How to

Clearings: A New(ish) Type of Conflict Management

Photo May 26, 7 22 56 PMMany times when someone  gets mad at someone else, they make blanket accusatory statements.

Example: How We Make Up Stories

Fred knew he would have an especially long meeting at work. He told Marsha he would call her before she went to bed, but his meeting ran so long that it slipped his mind. Marsha was furious. She spent most of the night alone and she was really looking forward to talking to Fred. She made up a story that he had forgotten about her, which made her feel unimportant.

So the next day Marsha says to Fred, “Why didn’t you call me last night before you went to bed? You don’t care about me!”

The problem with statements like this is that the Fred gets defensive…because he DOES actually care. Fred may think Marsha is being inconsiderate, irrational or maybe she is just bored and trying to shake things up. Fred might feel hurt because Marsha just wrote off all the things he does to show her he does care.

What is a Clearing?

Accusing people of things is not a good way to manage conflict. You either heat things up, or turn someone off by doing so. What should we do instead? A few years ago I learned  a technique that I’ve seen many people teach called a “clearing”.

It goes like this:

  1. State the facts and the facts only.
  2. State the feelings and only the feelings.
  3. State the story that you made up about what happened. It’s called a story because there is usually NOT evidence that it is true.
  4. State what you would prefer to happen in the future.

It looks like this: (Marsha talking)

  1. Facts: Last night, I knew you would be at work late. Earlier in the day, you said you would call me around 8:00pm. You didn’t call me all night or this morning.
  2. Feelings: I felt sad and anxious. I also felt angry.
  3. The story I make up is that you don’t care about me. That other things were more important, that I love you more than you love me. The story I make up is that you forgot about me.
  4. In the future, I would really like you to follow through with your commitment. At the very least, please text me if you know you can’t call.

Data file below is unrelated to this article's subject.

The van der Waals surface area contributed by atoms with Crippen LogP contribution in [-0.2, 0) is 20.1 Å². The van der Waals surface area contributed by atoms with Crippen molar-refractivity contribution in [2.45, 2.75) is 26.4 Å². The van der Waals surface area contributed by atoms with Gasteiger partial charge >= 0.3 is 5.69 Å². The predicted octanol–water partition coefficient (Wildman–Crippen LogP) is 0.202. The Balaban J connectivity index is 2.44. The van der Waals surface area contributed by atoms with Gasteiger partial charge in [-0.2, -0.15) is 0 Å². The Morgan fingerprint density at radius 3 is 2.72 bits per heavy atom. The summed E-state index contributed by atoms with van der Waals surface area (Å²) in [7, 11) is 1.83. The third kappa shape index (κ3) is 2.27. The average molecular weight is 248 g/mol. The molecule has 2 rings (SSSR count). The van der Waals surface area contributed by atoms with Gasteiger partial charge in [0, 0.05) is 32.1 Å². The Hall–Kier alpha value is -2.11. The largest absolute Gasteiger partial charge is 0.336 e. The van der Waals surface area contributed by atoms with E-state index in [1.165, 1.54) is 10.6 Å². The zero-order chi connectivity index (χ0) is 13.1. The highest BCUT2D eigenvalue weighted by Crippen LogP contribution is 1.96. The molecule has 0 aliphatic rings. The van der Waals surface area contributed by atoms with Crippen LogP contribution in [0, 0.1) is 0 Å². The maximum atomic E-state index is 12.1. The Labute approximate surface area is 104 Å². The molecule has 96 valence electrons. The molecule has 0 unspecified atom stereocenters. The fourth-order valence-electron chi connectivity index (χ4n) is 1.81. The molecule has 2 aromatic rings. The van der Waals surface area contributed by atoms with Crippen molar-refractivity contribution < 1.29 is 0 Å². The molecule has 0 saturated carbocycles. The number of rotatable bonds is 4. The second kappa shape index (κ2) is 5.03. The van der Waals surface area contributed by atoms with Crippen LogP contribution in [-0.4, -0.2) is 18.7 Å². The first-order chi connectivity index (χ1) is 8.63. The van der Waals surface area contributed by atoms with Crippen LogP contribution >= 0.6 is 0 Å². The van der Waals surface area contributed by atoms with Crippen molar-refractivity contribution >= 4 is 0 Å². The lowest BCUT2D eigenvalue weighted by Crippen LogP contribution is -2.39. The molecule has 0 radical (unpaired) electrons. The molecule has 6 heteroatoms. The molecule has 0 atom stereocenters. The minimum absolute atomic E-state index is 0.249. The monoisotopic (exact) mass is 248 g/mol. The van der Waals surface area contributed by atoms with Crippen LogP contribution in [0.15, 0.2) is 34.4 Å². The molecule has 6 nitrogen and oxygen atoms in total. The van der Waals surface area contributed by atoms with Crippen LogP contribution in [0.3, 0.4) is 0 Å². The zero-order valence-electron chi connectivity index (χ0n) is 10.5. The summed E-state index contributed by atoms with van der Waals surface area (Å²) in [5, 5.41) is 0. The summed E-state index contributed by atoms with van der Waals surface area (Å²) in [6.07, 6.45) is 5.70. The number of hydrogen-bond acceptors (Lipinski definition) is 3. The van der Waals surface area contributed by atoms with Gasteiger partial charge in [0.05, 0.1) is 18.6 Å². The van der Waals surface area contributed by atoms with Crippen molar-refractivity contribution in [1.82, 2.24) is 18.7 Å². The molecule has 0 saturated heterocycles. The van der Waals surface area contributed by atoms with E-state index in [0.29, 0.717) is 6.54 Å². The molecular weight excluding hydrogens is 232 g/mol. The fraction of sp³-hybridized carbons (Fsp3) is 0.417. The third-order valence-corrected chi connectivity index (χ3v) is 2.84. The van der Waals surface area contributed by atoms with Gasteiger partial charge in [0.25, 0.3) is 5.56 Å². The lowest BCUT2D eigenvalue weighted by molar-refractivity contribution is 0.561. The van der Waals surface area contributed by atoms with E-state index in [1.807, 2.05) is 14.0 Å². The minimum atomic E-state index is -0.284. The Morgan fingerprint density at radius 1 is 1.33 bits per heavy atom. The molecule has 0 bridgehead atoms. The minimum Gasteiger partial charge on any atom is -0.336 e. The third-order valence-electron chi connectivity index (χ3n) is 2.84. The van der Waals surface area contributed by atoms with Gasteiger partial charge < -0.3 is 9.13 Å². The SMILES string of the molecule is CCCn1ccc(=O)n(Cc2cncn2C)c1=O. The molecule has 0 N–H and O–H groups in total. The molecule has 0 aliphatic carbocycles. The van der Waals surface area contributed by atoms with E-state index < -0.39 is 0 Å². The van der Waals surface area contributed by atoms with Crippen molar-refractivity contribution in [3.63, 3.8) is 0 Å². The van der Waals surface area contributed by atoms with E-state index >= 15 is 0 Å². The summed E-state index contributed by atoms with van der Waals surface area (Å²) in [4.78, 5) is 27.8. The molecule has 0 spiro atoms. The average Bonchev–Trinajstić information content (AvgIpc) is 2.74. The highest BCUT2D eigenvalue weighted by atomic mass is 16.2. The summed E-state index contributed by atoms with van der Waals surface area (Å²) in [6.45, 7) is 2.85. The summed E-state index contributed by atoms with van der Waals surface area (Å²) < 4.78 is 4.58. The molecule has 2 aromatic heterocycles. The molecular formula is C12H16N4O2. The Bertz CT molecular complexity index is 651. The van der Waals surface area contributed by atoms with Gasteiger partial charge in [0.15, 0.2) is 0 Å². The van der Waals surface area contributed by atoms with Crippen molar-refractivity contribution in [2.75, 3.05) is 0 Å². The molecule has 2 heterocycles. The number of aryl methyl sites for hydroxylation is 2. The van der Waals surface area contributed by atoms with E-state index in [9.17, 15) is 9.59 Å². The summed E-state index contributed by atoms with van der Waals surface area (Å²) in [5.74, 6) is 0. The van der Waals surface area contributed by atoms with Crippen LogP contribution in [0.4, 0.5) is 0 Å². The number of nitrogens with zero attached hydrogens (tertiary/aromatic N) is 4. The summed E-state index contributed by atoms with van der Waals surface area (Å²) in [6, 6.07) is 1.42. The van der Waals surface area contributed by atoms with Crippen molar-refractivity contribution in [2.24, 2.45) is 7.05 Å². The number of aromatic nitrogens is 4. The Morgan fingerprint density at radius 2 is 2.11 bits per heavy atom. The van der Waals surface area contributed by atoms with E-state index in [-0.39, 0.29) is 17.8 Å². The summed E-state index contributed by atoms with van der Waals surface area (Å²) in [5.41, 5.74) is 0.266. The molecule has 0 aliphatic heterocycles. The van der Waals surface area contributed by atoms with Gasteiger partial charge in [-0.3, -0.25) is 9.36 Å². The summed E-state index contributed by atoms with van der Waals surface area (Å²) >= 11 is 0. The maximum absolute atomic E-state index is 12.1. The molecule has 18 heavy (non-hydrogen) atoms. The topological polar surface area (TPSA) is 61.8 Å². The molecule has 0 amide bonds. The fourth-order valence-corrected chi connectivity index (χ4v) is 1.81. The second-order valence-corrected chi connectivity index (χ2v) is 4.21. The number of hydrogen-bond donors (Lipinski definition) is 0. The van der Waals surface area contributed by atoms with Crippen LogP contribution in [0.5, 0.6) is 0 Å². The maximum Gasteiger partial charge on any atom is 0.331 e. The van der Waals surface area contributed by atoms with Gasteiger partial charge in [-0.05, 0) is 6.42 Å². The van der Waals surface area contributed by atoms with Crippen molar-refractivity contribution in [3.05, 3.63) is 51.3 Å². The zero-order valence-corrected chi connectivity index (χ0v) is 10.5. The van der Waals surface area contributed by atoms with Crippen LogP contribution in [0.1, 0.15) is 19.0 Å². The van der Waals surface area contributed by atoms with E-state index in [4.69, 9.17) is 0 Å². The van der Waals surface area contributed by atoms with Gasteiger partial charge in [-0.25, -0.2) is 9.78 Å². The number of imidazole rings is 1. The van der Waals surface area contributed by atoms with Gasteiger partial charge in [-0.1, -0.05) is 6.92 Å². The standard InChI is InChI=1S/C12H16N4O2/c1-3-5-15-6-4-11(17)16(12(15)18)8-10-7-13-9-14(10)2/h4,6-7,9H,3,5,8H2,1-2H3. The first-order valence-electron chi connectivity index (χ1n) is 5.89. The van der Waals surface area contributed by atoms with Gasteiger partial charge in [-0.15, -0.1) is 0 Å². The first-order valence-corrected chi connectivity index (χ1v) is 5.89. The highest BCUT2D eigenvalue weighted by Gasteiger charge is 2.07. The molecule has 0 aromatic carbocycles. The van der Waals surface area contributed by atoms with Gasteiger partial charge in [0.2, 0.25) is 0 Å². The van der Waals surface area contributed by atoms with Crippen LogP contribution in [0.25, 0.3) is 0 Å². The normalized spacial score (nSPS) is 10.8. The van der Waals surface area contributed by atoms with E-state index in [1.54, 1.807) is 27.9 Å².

Why This Method of Conflict Management Works

Managing conflicts like this helps in several ways. First of all, there is nothing accusatory about it. Rather than saying “You don’t care,” Marsha simply says that she made up a story about Fred’s behavior.

It’s so easy for me to misinterpret someone’s behavior  If I meet a new girl and she is not excited about my presence immediately,  I assume she doesn’t like me. The problem with this is there there are a bijillion things that could be going on. She could be distracted  tired, having relationship problems, PMS’ing, or maybe she just had botox. It’s not fair to make a judgment about anyone, because I really have no idea what is going on with them.

Marsha knew Fred was going to be late, but she didn’t know that Fred didn’t sleep much the night before. Fred stayed up late last night working on a hand-made Valentines gift for Marsha. Then at work, one of his employees made a mistake and Fred might have to let him go. Fred was really looking forward to calling Marsha, but his phone died before his late night meeting and he didn’t have time to charge it. He was really disappointed. He went to bed late and frustrated, knowing Marsha was asleep by the time he got home.

Marsha’s perspective: I sat home bored all night waiting for you. I missed you. You didn’t call. You don’t care. My pity pot is so warm and cozy.

Fred’s perspective: I’ve been thinking about Marsha all day, and can’t wait until Valentines Day. I had a bad day and really wanted to talk to her but couldn’t. Now, I’m finally talking to her and she is being a bitch and telling me I don’t care? Lame sauce.

BOOM. Yeah. That’s how it goes for me sometimes too.

So, try doing a clearing next time. Separate the facts, your feelings and the stories you make up. Then, state your “wants” or, what you want to happen next time. Wants are not obligations or orders for Fred; its just Marsha being clear about what might help. And by the way, Fred has the option to say, “I’m sorry, I can’t do that,” and that has to be ok. But if you can keep being clear, honest, and SANE, I promise you’ll make progress and the conflicts will get better.

It works for me anyway :o)

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Comments or questions?